COVID-19’s Long-term Effects on Legal Services for Saskatchewan Businesses

The COVID-19 pandemic changed many aspects of our personal and professional lives. Some of these changes challenged our assumptions about how business can be done, leading to long-overdue improvements. This is especially true of legal services. The COVID-19 pandemic led law firms, governments, courts, and clients to adopt new technology and try different ways of doing things, many of which turned out to be equally effective yet less costly and more efficient. This article describes the changes to legal services that Saskatchewan businesses will likely find are here to stay.

Virtual Transactions

Caroline J. Smith

During the COVID-19 pandemic, many lawyers and clients turned to technology to conduct commercial and real estate transactions. With videoconferences, virtual data rooms, and electronic signatures, it is possible to execute a letter of intent, perform due diligence, and execute all transactional documents without the need for a client to meet their lawyer in person or drop off a minute book or banker’s box of documents. In many cases, this is significantly more convenient for clients and reduces the cost and time required to close a transaction. As a result, we expect lawyers and clients to continue relying on technology to streamline transactions.

Virtual Witnessing

For documents that clients previously had to sign in front of a lawyer, Commissioner for Oaths, or Notary Public, such as affidavits, wills, health directives, powers of attorney, and land title transfer authorizations, the Saskatchewan government made temporary emergency regulations to allow them to be signed electronically and witnessed via videoconference. These temporary regulations were then made permanent.

As a result, in most cases, clients no longer need to travel to their lawyer’s office to sign documents in person. This not only reduces the time clients must devote to their legal matters, but also frees clients to work with lawyers based anywhere in Saskatchewan.

Virtual Director and Shareholder Meetings

Cole J.N. Wilson

Prior to the COVID-19 pandemic, it was the norm that private for-profit and non-profit companies held director and shareholder meetings in person, with many stakeholders looking forward to their participation in the company’s annual general meeting. During the COVID-19 pandemic, these in-person meetings were no longer able to occur. As a result, companies looked to their bylaws and articles to determine if virtual meetings were permissible, and where this ability was restricted, directors were tasked with modifying the bylaws or articles. The Saskatchewan government has also made regulatory amendments to explicitly authorize nonprofit corporations, condominium corporations, co-operatives and new generation co-operatives to hold annual general meetings by telephone, videoconference or other electronic means subject to a company’s articles or bylaws.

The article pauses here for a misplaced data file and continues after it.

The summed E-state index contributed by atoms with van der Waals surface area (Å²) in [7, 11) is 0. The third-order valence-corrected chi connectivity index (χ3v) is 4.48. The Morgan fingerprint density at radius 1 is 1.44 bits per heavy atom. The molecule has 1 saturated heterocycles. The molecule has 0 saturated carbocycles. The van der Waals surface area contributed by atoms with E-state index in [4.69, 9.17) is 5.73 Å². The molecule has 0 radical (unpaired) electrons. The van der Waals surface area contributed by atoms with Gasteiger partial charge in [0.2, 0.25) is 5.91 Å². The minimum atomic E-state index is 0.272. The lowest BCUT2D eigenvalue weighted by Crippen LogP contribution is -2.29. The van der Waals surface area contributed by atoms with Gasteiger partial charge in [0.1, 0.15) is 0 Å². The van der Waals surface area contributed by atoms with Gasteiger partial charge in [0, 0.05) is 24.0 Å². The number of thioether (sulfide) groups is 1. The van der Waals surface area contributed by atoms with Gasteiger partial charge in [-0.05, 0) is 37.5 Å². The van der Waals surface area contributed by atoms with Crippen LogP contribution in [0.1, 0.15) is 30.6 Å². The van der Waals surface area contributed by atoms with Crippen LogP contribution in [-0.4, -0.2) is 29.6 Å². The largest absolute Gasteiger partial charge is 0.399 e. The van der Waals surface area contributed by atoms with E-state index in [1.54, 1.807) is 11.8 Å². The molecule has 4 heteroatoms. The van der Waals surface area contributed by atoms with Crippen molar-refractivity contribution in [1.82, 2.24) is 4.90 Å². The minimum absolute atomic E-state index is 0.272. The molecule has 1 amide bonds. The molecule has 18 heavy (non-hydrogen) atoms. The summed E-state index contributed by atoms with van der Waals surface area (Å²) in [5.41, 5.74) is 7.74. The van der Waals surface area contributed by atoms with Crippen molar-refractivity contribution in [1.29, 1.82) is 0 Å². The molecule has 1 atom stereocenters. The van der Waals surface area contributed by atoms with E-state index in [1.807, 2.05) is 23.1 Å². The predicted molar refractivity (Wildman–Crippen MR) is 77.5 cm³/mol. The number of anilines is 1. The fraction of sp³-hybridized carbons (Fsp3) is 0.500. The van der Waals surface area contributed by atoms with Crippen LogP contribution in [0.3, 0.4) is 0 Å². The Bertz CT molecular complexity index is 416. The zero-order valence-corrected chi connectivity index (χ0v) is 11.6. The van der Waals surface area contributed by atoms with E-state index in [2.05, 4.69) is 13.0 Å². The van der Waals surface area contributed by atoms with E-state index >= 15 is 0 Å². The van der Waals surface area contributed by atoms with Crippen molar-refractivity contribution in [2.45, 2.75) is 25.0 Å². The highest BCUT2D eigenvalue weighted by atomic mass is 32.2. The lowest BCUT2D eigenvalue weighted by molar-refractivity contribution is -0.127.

The result is that directors and shareholders are no longer required to attend or send a proxy for in-person meetings to conduct a company’s business. This not only eliminates the time and expense of travel but enables directors and shareholders to conduct business remotely.

Litigation by Videoconference

Prior to COVID-19, litigation relied almost exclusively on in-person meetings. Lawyers, and often their clients, had to personally attend mediation, questioning, and hearings. During the COVID-19 pandemic, most of these events became videoconferences. In many cases, videoconferences were acceptable substitutes for in-person meetings and saved time and expense by eliminating travel.

While mediations and court hearings are now transitioning back to in-person as the default, in Saskatchewan, the opportunity to use videoconferences in appropriate cases remains. Many lawyers are continuing to use video conferencing for questioning. We expect this to continue long after the COVID-19 pandemic ends.


Before the COVID-19 pandemic, the legal services industry had earned a reputation for its reliance on tradition and massive volumes of paper. COVID-19 thrust this conservative profession into the digital age in a matter of months. It is now the norm for most lawyers and clients that a videoconference link will accompany a meeting invitation, that documents will be exchanged electronically, and that travel is optional. Due to the increased efficiency and convenience of these new ways of delivering legal services, we expect many clients and lawyers to continue these practices long after the pandemic ends.

McKercher LLP
374 Third Avenue South